Sizing Up: Considerations for Oversized Glass Production

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USGlass Magazine Editor Ellen Rogers interviews Richard Wilson on how the increasing sizes of glass will impact glass fabrication and its machinery.

AGNORA's Intermac 9000 for Oversized CNC fabrication.

AGNORA’s Intermac 9000. AGNORA is able to temper, machine, laminate and insulate various thickness of glass up to 130″ x 300″.

From the article:

When it comes to oversized glass production, it’s an all-or-nothing process. “You don’t just buy one piece of equipment. You have to have the capabilities for the entire fabrication process,” says Richard Wilson, president of Architectural Glass North America (AGNORA), based in Collingwood, Ontario. “If you’re going to produce oversized glass, [all of your equipment] has to be bigger.” Oversized or jumbo-sized architectural glass—often in spans of more than 20 feet—is quickly growing in popularity. And with all the excitement, fabricators may be quick to express interest in adding these oversized lites to their operations, but it’s neither a fast nor easy investment. A lot of time and careful consideration are necessary to ensure a company has the needed capabilities, such as machinery and equipment, among other details.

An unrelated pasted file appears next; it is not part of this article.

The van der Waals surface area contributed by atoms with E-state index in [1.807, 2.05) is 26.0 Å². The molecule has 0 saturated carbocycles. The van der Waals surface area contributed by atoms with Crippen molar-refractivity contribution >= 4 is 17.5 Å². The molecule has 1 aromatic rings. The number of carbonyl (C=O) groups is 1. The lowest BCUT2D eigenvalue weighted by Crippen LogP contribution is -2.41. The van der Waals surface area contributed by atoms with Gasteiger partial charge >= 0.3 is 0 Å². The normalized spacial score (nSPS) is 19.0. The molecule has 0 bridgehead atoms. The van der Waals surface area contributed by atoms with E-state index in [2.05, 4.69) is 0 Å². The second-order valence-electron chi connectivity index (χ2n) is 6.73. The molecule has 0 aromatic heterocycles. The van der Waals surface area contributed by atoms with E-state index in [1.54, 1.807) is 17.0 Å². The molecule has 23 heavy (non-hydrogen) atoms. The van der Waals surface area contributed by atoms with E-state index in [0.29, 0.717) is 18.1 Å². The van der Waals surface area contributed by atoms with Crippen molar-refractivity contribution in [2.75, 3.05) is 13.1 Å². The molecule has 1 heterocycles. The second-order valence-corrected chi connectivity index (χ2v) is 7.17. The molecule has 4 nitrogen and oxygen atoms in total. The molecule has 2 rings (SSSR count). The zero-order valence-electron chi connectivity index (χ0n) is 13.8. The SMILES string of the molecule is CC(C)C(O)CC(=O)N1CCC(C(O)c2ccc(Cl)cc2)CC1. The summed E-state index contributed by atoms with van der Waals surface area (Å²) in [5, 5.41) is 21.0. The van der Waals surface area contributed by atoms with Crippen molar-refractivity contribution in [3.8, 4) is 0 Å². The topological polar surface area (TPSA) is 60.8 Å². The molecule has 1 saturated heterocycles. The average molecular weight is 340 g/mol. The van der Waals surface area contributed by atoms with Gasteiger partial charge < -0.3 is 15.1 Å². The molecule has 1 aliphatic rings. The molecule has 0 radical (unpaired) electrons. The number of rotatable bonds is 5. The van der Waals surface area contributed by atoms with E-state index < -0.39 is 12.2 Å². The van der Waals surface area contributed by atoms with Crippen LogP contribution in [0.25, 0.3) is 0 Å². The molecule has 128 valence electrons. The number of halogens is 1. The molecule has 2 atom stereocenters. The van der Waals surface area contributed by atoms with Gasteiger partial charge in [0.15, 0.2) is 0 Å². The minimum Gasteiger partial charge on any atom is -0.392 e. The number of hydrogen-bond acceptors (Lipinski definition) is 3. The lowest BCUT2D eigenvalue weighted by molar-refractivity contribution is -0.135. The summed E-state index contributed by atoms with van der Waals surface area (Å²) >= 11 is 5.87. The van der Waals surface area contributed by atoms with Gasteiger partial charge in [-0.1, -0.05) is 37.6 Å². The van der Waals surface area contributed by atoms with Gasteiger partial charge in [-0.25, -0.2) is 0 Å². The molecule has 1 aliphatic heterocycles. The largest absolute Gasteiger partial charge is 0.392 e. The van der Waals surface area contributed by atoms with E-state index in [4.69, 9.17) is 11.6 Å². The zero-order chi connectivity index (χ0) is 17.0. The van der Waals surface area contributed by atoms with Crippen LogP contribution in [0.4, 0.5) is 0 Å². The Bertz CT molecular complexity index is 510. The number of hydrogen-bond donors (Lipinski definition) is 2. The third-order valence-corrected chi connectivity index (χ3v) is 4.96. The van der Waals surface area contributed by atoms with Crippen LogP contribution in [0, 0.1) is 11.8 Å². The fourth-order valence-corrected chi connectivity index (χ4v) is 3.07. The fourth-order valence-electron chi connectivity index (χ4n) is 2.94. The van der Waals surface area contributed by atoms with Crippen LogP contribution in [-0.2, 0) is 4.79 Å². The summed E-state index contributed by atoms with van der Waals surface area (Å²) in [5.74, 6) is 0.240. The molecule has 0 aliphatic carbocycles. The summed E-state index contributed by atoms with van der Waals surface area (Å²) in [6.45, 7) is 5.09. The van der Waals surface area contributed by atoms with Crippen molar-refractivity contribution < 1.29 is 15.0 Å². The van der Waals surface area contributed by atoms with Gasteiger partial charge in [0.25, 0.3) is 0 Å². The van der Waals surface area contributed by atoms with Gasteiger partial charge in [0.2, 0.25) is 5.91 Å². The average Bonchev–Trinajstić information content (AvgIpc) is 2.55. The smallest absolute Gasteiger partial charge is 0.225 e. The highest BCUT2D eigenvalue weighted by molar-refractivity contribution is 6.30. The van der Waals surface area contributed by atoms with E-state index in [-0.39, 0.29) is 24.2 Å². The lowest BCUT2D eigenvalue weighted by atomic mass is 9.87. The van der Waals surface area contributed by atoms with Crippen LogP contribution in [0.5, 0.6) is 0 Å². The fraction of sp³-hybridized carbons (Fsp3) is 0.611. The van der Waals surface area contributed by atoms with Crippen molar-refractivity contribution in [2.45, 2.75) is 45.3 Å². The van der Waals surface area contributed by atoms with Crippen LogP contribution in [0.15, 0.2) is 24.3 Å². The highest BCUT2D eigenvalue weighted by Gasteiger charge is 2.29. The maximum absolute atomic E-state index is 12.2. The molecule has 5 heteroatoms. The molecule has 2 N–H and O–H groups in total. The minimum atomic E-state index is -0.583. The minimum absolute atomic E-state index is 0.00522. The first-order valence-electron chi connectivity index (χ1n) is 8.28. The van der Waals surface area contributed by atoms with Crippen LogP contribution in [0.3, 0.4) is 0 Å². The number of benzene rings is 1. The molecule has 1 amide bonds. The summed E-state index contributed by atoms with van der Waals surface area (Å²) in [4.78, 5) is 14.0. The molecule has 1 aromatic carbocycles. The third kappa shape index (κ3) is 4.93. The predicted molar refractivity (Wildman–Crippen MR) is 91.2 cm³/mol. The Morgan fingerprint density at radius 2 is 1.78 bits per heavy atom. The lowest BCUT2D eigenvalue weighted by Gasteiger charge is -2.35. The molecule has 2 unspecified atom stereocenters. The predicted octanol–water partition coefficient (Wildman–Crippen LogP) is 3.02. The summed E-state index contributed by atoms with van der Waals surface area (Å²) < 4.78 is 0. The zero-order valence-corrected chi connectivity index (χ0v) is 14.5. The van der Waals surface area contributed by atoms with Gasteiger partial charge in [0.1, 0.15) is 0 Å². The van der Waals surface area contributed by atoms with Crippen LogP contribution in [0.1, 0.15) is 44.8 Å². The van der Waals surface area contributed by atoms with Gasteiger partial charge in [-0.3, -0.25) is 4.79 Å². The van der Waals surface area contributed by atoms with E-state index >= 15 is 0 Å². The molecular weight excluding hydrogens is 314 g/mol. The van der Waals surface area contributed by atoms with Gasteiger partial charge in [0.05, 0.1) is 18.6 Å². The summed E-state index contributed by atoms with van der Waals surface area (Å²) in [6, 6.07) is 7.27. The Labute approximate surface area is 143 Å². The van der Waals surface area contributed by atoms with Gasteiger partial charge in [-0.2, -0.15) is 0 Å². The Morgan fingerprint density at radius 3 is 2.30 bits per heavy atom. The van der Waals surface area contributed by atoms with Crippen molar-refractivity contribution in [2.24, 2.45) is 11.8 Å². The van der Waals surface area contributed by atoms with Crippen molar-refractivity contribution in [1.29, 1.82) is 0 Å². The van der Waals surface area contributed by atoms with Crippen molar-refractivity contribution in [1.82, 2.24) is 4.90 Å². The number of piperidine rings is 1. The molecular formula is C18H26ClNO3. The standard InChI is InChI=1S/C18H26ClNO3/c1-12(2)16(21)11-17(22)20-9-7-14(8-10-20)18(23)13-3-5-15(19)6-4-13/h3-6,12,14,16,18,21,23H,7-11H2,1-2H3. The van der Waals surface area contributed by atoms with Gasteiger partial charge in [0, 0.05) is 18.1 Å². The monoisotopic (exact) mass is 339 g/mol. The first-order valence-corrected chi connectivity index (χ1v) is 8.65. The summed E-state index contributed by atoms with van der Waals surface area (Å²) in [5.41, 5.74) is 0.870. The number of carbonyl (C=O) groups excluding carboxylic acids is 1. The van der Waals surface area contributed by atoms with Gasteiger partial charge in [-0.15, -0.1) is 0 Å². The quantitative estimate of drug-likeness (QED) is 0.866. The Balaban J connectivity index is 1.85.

For fabricators venturing into this market, purchasing equipment requires careful consideration. One point to keep in mind: plan to custom order. “You’re between six months and a year out before you receive anything,” says Wilson. “We put in an 8-meter digital printing line, and it took over a year from the time we started the process of ordering to getting it all set up. You just don’t do it overnight.” He adds that given the long lead times, his company is even purchasing back-up equipment, because if something happens to one line, replacing it takes a significant amount of time. “We have four CNC lines just to deal with the oversized glass,” Wilson says. “We’re buying multiples of each to have as a back-up.”

Wilson stresses that the layout of the plant, and having the space to move around, are crucial. “If you don’t have the infrastructure, it makes it difficult to increase the fabrication sizes,” he says.

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